About Lapland

About the Region

Lapland is the largest and northernmost region of Finland with an area of 100,367 km², which is 25.7% of the country’s total. In the south it borders the Northern Ostrobothnia region, in the west Sweden, in the north and west Norway and in the east Russia.

Lapland is home to about 180,000 people, or 3.3% of Finland's population, making it the least densely populated area in the country. The biggest cities in Lapland are Rovaniemi, which is the regional capital, Tornio and Kemi. The cornerstones of the region's economy are the steel and metal industry, the mining industry, forestry, tourism, agriculture and reindeer husbandry. The energy sector will also play an increasingly important role in the region’s economy in the future. The value of Lapland’s export is annually about 7% of Finland’s total export. 

The Northern part of Nordic countries, including the Region of Lapland, has the only indigenous people of the EU, the Sámi people.

The Mining and Metallurgy Industry

The role of mineral prospecting and mining has become more prominent in the region in the last few years. The ore resources in Lapland are amongst the richest in the whole of Europe. Many new mines have been opened and other ones are currently being planned. Mining is especially extensive in the Kemi region and in Kittilä in Sodankylä. Tornio is globally renowned for its extensive steel industry, hosting the Outokumpu Tornio plant which is the most integrated stainless-steel plant in the world.

The Lapland region is rich in gold, which is being extracted in the Kittilä mine, also known as the Suurikuusikko mine, which is the largest gold mine in Europe. Around 8000 kilogrammes of gold are mined in the Kittilä mine each year. The Kittilä mine also has a processing plant for the gold that is being extracted from the mine. The plant’s processing capacity is currently bring raised from the current 1.6 million tonnes per annum to 2.0 million tonnes per annum.  

Nickel, copper, gold, platinum and palladium are extracted in the Kevitsa mine. In 2017, around 7,911 thousand tonnes of ore were extracted in Kevitsa. The Kemi mine is the only chromium mine in the European Union. Currently, the mine extracts 2.4 million tonnes of chrome ore per year.

Mineral Deposits and Metallurgy Production Sites

Kittilä mine, also known as Suurikuusikko mine, is located 36 kilometres north-east of the city of Kittilä. Exploration began in 1986, and production started in 2008. The Suurikuusikko mine is Europe’s largest gold mine and is composed of two open pits.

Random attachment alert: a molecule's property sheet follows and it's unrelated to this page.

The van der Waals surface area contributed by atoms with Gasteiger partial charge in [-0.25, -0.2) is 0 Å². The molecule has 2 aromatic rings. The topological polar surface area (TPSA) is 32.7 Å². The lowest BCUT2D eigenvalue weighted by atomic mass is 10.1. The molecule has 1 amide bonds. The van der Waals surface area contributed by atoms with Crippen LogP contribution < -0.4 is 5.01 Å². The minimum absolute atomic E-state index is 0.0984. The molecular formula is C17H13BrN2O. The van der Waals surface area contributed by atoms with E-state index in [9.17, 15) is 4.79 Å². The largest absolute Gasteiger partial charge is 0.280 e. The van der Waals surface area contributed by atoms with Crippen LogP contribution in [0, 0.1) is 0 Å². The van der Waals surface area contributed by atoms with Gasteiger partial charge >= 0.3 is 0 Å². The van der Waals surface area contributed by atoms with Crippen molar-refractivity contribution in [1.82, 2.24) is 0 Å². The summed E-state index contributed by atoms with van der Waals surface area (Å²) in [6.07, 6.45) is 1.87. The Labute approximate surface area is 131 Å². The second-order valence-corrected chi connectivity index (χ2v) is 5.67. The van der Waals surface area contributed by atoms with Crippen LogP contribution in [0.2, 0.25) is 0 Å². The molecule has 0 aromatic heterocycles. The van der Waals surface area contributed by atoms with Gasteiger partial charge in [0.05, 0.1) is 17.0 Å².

The Kevitsa open-pit mine is located in Sodankylä in northern Finland. The operation, which comprises a mine and a concentrator, went into operation in 2012. The ore concentrates are supplied to their own smelting plant in Harjavalta and to external customers.

The Kemi mine is the largest underground mine in Finland, with an annual production capacity of 2.7 million tonnes of ore. The purpose of the Kemi mine in the long production chain from chromite ore to stainless steel, is to produce concentrates from ore as raw material for the manufacture of ferrochrome at the ferrochrome plant located in Tornio.

The company Anglo American is carrying out the Sakatti project in Sodankylä, which is a significant copper, nickel and platinum metals discovery. The project is, however, still in the exploration phase. Another significant deposit can be found in Kolari, which is located on the border to Sweden, and which represents Finland’s largest iron ore reserves. The Rompas exploration project, which is a discovery of gold and uranium reserves, is located in the municipality of Ylitornio and is operated by Mawson Resources.

Suhanko Arctic Platinum consists of three large project areas in northern Finland, named Suhanko, Narkaus and Penikat, and covers large undeveloped platinum, palladium and gold deposits with significant by-product copper and nickel. The Sokli deposit, operated by Yara International, represents one of the largest phosphate reserves in Finland.

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